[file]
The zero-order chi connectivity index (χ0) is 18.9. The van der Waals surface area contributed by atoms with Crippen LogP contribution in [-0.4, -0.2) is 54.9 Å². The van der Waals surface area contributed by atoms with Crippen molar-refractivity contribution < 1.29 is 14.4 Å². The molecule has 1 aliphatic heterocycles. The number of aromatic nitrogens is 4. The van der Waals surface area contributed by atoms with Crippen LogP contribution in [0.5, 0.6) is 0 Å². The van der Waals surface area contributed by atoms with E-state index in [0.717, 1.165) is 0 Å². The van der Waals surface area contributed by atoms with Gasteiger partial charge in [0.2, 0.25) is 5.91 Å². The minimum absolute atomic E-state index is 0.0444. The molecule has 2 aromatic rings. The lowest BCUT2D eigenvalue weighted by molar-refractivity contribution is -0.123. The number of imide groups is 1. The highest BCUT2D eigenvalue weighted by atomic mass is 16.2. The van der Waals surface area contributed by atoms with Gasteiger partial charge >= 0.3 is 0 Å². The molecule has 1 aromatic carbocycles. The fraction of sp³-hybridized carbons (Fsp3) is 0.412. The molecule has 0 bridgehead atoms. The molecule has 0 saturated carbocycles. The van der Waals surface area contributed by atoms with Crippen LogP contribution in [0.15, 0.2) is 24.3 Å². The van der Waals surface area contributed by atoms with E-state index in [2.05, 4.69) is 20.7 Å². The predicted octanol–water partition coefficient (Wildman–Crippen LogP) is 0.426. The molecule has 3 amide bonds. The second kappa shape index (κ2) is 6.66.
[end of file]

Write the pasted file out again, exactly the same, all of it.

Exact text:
The zero-order chi connectivity index (χ0) is 18.9. The van der Waals surface area contributed by atoms with Crippen LogP contribution in [-0.4, -0.2) is 54.9 Å². The van der Waals surface area contributed by atoms with Crippen molar-refractivity contribution < 1.29 is 14.4 Å². The molecule has 1 aliphatic heterocycles. The number of aromatic nitrogens is 4. The van der Waals surface area contributed by atoms with Crippen LogP contribution in [0.5, 0.6) is 0 Å². The van der Waals surface area contributed by atoms with E-state index in [0.717, 1.165) is 0 Å². The van der Waals surface area contributed by atoms with Gasteiger partial charge in [0.2, 0.25) is 5.91 Å². The minimum absolute atomic E-state index is 0.0444. The molecule has 2 aromatic rings. The lowest BCUT2D eigenvalue weighted by molar-refractivity contribution is -0.123. The number of imide groups is 1. The highest BCUT2D eigenvalue weighted by atomic mass is 16.2. The van der Waals surface area contributed by atoms with Gasteiger partial charge >= 0.3 is 0 Å². The molecule has 1 aromatic carbocycles. The fraction of sp³-hybridized carbons (Fsp3) is 0.412. The molecule has 0 bridgehead atoms. The molecule has 0 saturated carbocycles. The van der Waals surface area contributed by atoms with Crippen LogP contribution in [0.15, 0.2) is 24.3 Å². The van der Waals surface area contributed by atoms with E-state index in [2.05, 4.69) is 20.7 Å². The predicted octanol–water partition coefficient (Wildman–Crippen LogP) is 0.426. The molecule has 3 amide bonds. The second kappa shape index (κ2) is 6.66.